Der facettenreiche griechische Ausdruck ‚Tyche‘ (Schicksal, Glück, Zufall; auch Name einer Göttin) hat im Werk des Plutarch von Chaironeia (ca. 45 bis 125 n. Chr.) einen großen Stellenwert. Diese Studie arbeitet durch vertiefte Quellenanalysen heraus, welche Bedeutungsfacetten bei Plutarch in verschiedenen Kontexten relevant sind, und verdichtet diese zu Typen. Sie schlägt für diese Typologie in ihrer Bedeutungsweite von göttlicher Vorsehung bis Zufall einen organischen Zusammenhang vor, der an Plutarchs Vorstellungen von den ‚Daimones‘ angelehnt ist. Ein besonderer Fokus ist auf die Erklärung der Geschichte durch Plutarch gelegt: Inwiefern geht er von menschlicher Tüchtigkeit aus und inwiefern sieht er ‚Tyche‘ im Spiel, wenn es um historische Prozesse geht?
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Fiktion oder Realität? Beiträge des interdisziplinären Symposiums in Oldenburg/Holstein am 21. Oktober 2017
Edited by Oliver Auge and Jens Boye Volquartz
In seiner um 1075 verfassten «Hamburger Kirchengeschichte» berichtet Adam von Bremen vom «Limes Saxoniae», der durch Karl den Großen und andere Kaiser eingerichtet worden sei. Eine im Jahr 2017 von der Kieler Abteilung für Regionalgeschichte durchgeführte Tagung «Der ‹Limes Saxoniae› – Fiktion oder Realität?» hinterfragte diesen Quellenbericht und damit die Grenzziehung überhaupt ausgehend von interdisziplinären Standpunkten der Archäologie, Sprach- und Geschichtswissenschaft. Der vorliegende Tagungsband bündelt die Beiträge und Diskussionen dieser Konferenz zu Aspekten wie der historischen Nachweisbarkeit der Existenz dieser sächsisch-slawischen Grenze, ihres möglichen Erscheinungsbildes oder den zeitgenössischen Grenzvorstellungen. Auch Fragen nach einer Fälschungsabsicht Adams, dem Slawenbild im Frühmittelalter und der späteren Rezeption des «Limes» finden sich darin wieder.
Remembering and Forgetting in Post-War Poland and Ukraine
The book is a comparative case study of collective memory in two small communities situated on two Central-European borderlands. Despite different pre-war histories, Ukrainian Zhovkva (before 1939 Polish Żółkiew) and Polish Krzyż (before 1945 German Kreuz) were to share a common fate of many European localities, destroyed and rebuilt in a completely new shape. As a result of war, and post-war ethnic cleansing and displacement, they lost almost all of their pre-war inhabitants and were repopulated by new people. Based on more than 150 oral history interviews, the book describes the process of reconstruction of social microcosm, involving the reader in a journey through the lives of real people entangled in the dramatic historical events of the 20th century.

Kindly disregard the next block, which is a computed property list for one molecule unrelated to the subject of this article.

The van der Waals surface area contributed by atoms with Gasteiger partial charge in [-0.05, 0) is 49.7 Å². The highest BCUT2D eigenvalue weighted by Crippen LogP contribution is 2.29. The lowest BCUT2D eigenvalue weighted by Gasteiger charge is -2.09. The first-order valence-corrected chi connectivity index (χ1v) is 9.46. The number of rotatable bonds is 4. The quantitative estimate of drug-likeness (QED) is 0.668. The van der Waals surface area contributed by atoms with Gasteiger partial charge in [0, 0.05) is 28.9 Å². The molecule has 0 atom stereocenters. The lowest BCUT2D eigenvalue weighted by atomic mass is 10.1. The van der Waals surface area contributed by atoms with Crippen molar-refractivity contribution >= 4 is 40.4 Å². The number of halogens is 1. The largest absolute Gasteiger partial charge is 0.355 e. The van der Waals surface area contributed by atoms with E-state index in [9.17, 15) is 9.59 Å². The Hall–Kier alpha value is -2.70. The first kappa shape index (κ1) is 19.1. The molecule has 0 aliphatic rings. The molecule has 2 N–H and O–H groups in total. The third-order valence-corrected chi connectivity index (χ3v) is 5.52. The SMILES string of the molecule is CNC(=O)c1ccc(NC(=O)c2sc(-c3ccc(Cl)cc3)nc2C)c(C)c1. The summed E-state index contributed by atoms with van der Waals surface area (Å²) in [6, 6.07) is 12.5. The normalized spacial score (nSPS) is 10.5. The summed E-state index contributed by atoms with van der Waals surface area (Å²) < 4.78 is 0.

This is the first work in English to explore Manchukuo literature in its entirety. It provides comprehensive, in-depth, and thought-provoking research by placing the literary history of Manchukuo from 1937 to 1941 in specific cultural lineages and socio-political contexts and focusing on four major literary groups of that period—the Manshū rōmanha, the Sakubun writers, the Yiwenzhi intellectuals, and the Wenxuan School—to illuminate its underlying intellectual dynamics. As it turns out, Manchukuo literature notably featured multiplicity, ambiguity, and self-reflexivity, which enabled it to transcend the dichotomy of romanticism and realism and that of the colonizers and the colonized. Not unlike a coordinate system, it took modernity and national identity as its horizontal and vertical axes. The Manshū rōmanha and the Sakubun writers respectively adopted an anti-modern or a modernist perspective and unanimously headed towards the intellectual stance of denying their own national identity and merging into the indigenous society of the colony; in comparison, Manchurian intellectuals, as epitomized by the Yiwenzhi School and the Wenxuan School, started from the same purpose of promoting national consciousness, but at last embarked on a bifurcated path to either modernization or cultural regression. Moreover, although the literary writings of these four groups differed much from each other in topics, stylistic features, and narrative modes, they all showed a deep concern for the sufferings of the Manchurian people brought by colonialism, coincidentally directed their criticism or sarcasm against the colonial rule, and thereupon endowed Manchukuo literature with a keynote of darkness.